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LovelyMissAries
28-09-2011, 06:30
I was wondering what others' experiences are with people who are Capricorn suns and have a large influence of water in their natal chart. The one I'm inquiring about in particular has a Scorpio moon and venus. I imagine that would make for a large need for control. PLUS there's his Mars in Pisces. SO much water! Compared to me who has none in her chart. :D

Thoughts on this? Positive or negative?

NikkiB
28-09-2011, 06:41
I have Pieces and Scorpio in my chart and I can be really emotional and sensitive as well as have quite a sting.. so it all comes into play for me..

Flaxen
28-09-2011, 06:44
I'm Capricorn Sun, Cancer Rising and Pisces Moon.

I'm a curious mix of grounded practicality and a strong emotional, dreamy quality. I'm far too sensitive sometimes, crave security and commitment deeply but at the same time, am rather frightened of being tied down. :)

The rest of my chart is quite balanced though - the elements are pretty evenly spread.

With Scorpio Moon and Venus, I'd expect this person to be quite intense in relationships.

LovelyMissAries
28-09-2011, 06:49
I'm Capricorn Sun, Cancer Rising and Pisces Moon.

I'm a curious mix of grounded practicality and a strong emotional, dreamy quality. I'm far too sensitive sometimes, crave security and commitment deeply but at the same time, am rather frightened of being tied down. :)

The rest of my chart is quite balanced though - the elements are pretty evenly spread.

With Scorpio Moon and Venus, I'd expect this person to be quite intense in relationships.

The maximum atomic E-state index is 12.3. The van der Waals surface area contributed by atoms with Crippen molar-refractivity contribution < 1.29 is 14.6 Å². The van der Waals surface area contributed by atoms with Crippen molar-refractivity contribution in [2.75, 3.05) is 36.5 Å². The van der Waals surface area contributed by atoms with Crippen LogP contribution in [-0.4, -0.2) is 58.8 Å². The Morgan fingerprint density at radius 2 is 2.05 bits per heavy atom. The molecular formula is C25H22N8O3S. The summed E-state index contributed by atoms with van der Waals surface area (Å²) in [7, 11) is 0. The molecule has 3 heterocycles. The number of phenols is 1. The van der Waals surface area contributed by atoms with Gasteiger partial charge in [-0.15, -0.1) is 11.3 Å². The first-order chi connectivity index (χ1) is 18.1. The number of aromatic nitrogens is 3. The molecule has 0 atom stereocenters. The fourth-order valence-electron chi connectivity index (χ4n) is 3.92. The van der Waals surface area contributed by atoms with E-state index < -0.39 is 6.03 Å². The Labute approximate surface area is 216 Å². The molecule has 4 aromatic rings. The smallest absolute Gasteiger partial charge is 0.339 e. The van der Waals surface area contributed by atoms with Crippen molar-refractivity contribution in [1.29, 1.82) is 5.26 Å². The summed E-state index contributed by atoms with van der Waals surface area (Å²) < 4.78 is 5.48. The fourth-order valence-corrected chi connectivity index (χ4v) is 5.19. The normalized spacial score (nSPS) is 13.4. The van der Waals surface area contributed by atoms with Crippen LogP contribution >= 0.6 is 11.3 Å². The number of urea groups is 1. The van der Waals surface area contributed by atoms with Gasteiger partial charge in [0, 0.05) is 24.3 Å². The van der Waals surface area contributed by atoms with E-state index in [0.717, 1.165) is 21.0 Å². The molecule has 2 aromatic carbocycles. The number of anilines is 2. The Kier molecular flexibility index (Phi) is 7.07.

Do you get along with (well, I guess you can get along with anyone if you try regardless of sign, but I meant do you tend to gravitate more towards...) fire signs with all that water? I'm an Aries but I have a Capricorn stellium in my 7th house, a pluto singleton in my 5th and an Aries stellium in my 11th. I was told due to some aspects and those placements that it doesn't make me a typical Aries. I'm imagining what our rapport would be like and if it'd be easy to hurt his feelings (I tend to do that unintentionally) or if his Mercury in Sagittarius would help greatly.

Minderwiz
28-09-2011, 08:21
I'm Capricorn Sun, Cancer Rising and Pisces Moon.

I'm a curious mix of grounded practicality and a strong emotional, dreamy quality. I'm far too sensitive sometimes, crave security and commitment deeply but at the same time, am rather frightened of being tied down. :)

The rest of my chart is quite balanced though - the elements are pretty evenly spread.

With Scorpio Moon and Venus, I'd expect this person to be quite intense in relationships.

My wife has the same placements. She claims to have no imagination - and she can take a dispassionate view of things if there's a problem, but after things have been sorted, the emotion flows out.

Remember that a Capricorn Sun, is a Winter sign and traditionally would have been treated as 'Phlegmatic' - the Water humour. A Capricorn Sun and Pisces Moon, mean that the Moon is late First Quarter or into Second Quarter, adding some Sanguine (First Quarter) or Choler (Second Quarter). Sanguine adds Air (in modern parlance) Choler adds Fire. and Jupiter (Moon ruler) However the strong likelihood is that temperament comes out as Phlegmatic:

- contemplative, reserved, shy, slow moving, but slow and steady wins the race (my wife describes herself as a 'plodder' but she gets there in the end, even if I or others fall by the wayside). Loves the status quo (not the group LOL) tends to put off things, and prone to inertia. Loves food, likes home, feels comfortable with the familiar, so tends to visit the same places. Phlegmatics tend to get on well with everybody, except other phelgmatics - because of the awkward silences, but all other types tend to be quite happy to do the talking.

My wife also has strong psychic phases, so sensitivity is to more things than other people and their moods

LovelyMissAries
28-09-2011, 08:30
My wife has the same placements. She claims to have no imagination - and she can take a dispassionate view of things if there's a problem, but after things have been sorted, the emotion flows out.